Today I would like to tell you about some experiments with rather a new material — low-temperature enamel. I’ve been looking at it for some time in shops and unexpectedly became an owner of several phialas at a suitable price :) But before I ventured a thing, I decided to find out “What would be if…?” Here are the results of these experiments I’d like to introduce you to. Hope, this may be helpful for someone)
Test 1. Fill in a baked stamped piece of polymer clay with enamel.
Enamel is a very dusty and fine-dispersed material. No matter how carefully you pour it in deepenings, it would be poured everywhere. At first I tried to clean everything around with wipes. But a little dust still remains. I may as well come to the point and say that these hardly visible specks of dust get remarkable as just they’re baked.
For the first time, I poured little enamel, and the result didn’t impress me. So I poured more enamel on the same blank. And here I found that I should work with baked beads. That is much practical: no fear of crumpling a clay blank and all extra enamel is removed easily.
I put enamel with a metal scalpel; but what to smooth it with? What to fill in the deepenings with? I tried out a brush — it was like a scalpel. But my finger was the perfect thing! It won’t do on damp clay, but is good for baked blanks.
The result of the second baking surprised me. Enamel has spread evenly and provided nice glance surface.
Then I took a piece of sandpaper and tried to scrap prominent parts. That was easy. I needn’t have worried trying to remove enamel before baking.
I cut up the sample. Enamel was cut easily, just like clay. The cut was smooth and unbreakable. Enamel gets cracks when being badly deformed, though. Having been recovered, the cracks are very obscure, but perhaps, the enamel may crumble out over time.
Test 2. Mixing colours
I’ve read that enamel colours can’t be mixed like paints. I wonder, how does it yet happen?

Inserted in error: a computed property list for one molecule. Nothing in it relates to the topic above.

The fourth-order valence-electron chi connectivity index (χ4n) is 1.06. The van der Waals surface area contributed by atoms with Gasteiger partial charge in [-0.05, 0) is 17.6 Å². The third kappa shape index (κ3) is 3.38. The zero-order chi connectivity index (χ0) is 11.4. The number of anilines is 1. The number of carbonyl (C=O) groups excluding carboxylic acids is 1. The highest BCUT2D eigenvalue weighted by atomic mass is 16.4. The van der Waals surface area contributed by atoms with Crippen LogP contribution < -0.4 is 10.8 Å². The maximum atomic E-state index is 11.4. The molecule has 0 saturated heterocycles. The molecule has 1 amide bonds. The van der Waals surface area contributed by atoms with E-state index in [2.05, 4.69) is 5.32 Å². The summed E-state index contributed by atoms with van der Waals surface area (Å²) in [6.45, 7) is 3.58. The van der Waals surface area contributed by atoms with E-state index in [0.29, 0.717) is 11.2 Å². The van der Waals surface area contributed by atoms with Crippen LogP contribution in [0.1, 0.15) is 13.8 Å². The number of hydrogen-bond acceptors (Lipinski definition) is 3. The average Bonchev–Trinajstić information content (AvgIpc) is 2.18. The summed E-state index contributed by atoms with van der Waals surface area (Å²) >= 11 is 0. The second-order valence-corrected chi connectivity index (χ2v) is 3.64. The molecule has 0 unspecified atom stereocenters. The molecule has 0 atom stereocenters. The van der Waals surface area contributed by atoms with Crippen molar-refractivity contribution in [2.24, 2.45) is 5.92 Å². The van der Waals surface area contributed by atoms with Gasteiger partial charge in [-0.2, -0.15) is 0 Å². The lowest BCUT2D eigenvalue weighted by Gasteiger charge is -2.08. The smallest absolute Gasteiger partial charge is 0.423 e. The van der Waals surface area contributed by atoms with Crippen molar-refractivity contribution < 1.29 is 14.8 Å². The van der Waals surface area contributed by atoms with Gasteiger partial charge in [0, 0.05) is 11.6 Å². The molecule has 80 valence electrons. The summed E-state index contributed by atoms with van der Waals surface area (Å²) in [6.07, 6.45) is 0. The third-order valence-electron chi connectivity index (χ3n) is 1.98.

As a result of mixing red and blue colours, I got a dirty pinkish colour with many tiny red dots in it. Perhaps, the effect may be helpful some time.
Then I decided to see what may be if one colour is covered with another? Actually, the result was obvious.
Test 3. Enamel on an inclined surface
The question is, how does enamel work when being baked? Does it become liquid? Does it leak like a liquid gel?
I made a bead, stamped it from both sides, put it on a toothpick and filled its both sides with enamel. If one does it carefully and pours few enamel, it won’t escape from another side. Perhaps, wet clay holds it. Baked beads should be twice baked with enamel — one per side. I stuck the bead in a hole in foil made beforehаnd, reached my arm towards the oven and… The bead slightly hooked an oven edge — and all enamel had poured! I did all again. As a result, I found out that enamel doesn’t leak but hardens on vertical surfaces like on horizontal ones.
Test 4. Enamel and lacquer
I scrapped the baked bead and covered its both sides with two lacquers, matte and glance. The result was the loss of attractive enamel qualities, the bead looked like if it had been covered with acrylic paint and lacquered.
Test 5. Transparent enamel
Enamel #000 turned to be absolutely transparent. I decided to see how to use it and baked three beads:
filled in their surface with this enamel;
made drawings on the surface with white acrylic paint;
- covered them with enamel above Perl Ex pigments.
Transparent enamel gives an effect of glass surface after baking. This is especially noticeable on the first sample. Unfortunately, the surface wasn’t perfectly smooth.
Acrylic paint leaked a little bit, and the edges of the drawing became unclear. As the enamel layer was thicker there, I got a very transparent lacquer effect instead of a transparent glass effect.
The same happened with the sample covered with Pearl Ex. Here I’d have liked to know if the enamel had stuck to such surface. Yes, it had hardened well.
All in all, I haven’t clearly understood how to use transparent enamel. If you have any ideas, share them in comments, please.
Test 6. I’m ready to create!
Well, let’s try to make something, a bright pendant, for example. I’ll just share several steps with comments.
I uplifted the pendant borders to carefully fill the surface with enamel and leave the borders clean. I used a piece of paper for that and got tired), but enamel still poured on the borders and the very edge lacked it.
You needn’t smooth enamel — it gets the smooth surface after baking. But this didn’t happen with the orange enamel, though. I had to pour a second layer on it and bake again. But it didn’t work.
I made new borders to hide the failure.
And here is the result!
To sum up, I’m quite satisfied with the first results. New different ideas are crossing my mind. I’m going to try them out!